MIG Update – January 9, 2023

Persistent Pain Complaints Require $10k Chronic Pain Program

Welcome back to the first edition of MIG Monday of 2023! This week, a MIG escape wherein the Tribunal ruled on a chronic pain diagnosis and the $10,000 cost of a chronic pain treatment program following over 2 years of persistent and documented pain complaints.

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Factor: Chronic Pain Treatment Program

In Rodrigues v. Wawanesa Mutual Insurance Company (20-007165), Natalia Rodriques sustained head, neck, left shoulder and back injuries in an accident on July 20, 2017. She sought removal from the MIG due to both pre- and post-accident, psychological and physical injuries sustained. Amongst other benefits she sought a chronic pain assessment in June 2019 ($2200) and chronic pain treatment program in September 2019 ($10,610.60).

Rodriques had started physical rehabilitation treatments a week after the accident, which ended on May 7, 2018, she was taking prescribed pain medication and although therapy helped to decrease pain in her neck and increase range of motion, she still had ongoing pain in the neck, left shoulder and lower back as well as right thigh and knee.

Rodriques relies on the records of her family physician Dr. Leung and the report of Dr. David Brooks, a physician of Finch Health, on July 23, 2019 to establish her ongoing physical injuries, chronic pain diagnosis and need for an 18 week chronic pain treatment program.

Wawanesa conceded that the records show that Rodrigues had persistent pain complaints however, didn’t agree that those complaints met the test for chronic pain.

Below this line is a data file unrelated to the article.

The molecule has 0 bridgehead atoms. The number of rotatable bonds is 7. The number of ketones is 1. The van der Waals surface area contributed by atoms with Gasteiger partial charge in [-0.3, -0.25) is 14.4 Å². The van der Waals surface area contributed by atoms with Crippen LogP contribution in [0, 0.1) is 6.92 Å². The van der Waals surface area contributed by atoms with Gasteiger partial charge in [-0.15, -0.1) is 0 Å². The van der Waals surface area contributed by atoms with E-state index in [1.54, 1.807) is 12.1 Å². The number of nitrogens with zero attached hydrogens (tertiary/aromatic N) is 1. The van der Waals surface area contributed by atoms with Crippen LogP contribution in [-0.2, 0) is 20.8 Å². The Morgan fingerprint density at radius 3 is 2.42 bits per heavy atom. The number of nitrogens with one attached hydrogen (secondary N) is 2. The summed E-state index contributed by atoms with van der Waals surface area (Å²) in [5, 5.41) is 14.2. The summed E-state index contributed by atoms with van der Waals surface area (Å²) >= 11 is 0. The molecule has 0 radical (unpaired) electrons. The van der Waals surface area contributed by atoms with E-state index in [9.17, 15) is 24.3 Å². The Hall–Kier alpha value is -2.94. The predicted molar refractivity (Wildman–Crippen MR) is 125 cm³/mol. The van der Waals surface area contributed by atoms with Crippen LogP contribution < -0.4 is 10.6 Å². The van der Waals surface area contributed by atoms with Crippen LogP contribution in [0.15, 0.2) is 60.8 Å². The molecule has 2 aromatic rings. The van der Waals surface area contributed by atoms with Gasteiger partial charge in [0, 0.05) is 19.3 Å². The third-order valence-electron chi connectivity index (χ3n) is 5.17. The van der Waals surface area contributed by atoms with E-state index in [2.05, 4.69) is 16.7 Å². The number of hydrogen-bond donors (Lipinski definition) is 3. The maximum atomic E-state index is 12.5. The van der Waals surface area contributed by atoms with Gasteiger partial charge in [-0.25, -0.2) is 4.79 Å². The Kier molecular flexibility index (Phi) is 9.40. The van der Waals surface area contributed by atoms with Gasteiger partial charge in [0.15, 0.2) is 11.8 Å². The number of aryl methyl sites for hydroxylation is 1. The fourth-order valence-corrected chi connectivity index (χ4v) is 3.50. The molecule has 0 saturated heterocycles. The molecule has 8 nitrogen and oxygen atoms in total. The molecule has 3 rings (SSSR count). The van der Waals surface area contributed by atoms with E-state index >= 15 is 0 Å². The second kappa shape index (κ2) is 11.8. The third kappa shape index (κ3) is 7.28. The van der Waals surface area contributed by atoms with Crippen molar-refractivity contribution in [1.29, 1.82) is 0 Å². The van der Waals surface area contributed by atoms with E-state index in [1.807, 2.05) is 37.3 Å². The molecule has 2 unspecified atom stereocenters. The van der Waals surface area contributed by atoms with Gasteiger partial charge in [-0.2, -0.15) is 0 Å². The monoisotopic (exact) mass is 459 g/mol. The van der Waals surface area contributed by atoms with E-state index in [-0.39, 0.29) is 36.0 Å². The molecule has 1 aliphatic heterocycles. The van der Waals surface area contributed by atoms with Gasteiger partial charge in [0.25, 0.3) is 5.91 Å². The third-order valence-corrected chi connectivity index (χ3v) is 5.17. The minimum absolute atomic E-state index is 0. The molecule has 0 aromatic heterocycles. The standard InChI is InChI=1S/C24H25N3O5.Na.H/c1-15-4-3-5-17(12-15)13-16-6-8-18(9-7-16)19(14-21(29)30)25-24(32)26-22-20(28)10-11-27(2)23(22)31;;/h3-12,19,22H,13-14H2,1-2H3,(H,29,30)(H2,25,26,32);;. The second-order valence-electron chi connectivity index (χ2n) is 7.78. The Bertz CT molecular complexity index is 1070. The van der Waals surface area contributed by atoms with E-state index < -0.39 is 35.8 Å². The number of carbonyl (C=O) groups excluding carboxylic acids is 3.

The Tribunal held:

  • The evidence shows that immediately after the accident Rodrigues complained of and was diagnosed with physical injuries. Thereafter, the continuity of the complaints were consistently documented throughout the family doctor and assessors records.
  • The physiatry IE’s of June 12, July 24 and July 30, 2018 conducted by Dr. Devin noted “with respect to her pain complaints, I cannot offer an opinion given her pain complaints have now been ongoing without any significant improvement for almost one year. It is likely her pain complaints will continue.”
  • In Dr. Devin’s July 30, 2018 IE, document review assessment, he affirms his previous conclusions and re-confirms the primary area of physical pain complaints, concluding “I believe the initial diagnosis is that of cervical strain and her current diagnosis is that of chronic pain…’
  • In a January 19, 2019 letter, Dr. Leung, implored the insurer to consider further physical treatment as Rodrigues was experiencing persistent problems to her neck, back, right knee and shoulders; and numbness of her left arm/hand. Further that the anti-inflammatory and muscle relaxation did not improve Rodrigues pain complaints.
  • Dr. Brooks validates Rodriguez’s complaints as being credible, on the basis of his examination and observations. His recommendation of chronic pain treatment regimen, was based on his findings of chronic, residual, unresolved pain, restricted range of motion and decreased functional endurance.
  • Rodriguez met most of the criteria found in the AMA Guidelines because she used prescription drugs/injections for pain extensively; she has frequently sought the services of health care providers; she avoided physical activities that cause pain, such as household activities; she was not been physically restored to pre-accident condition over a period of years; and, there was evidence that she developed sleep issues.

If you Have Read This Far…

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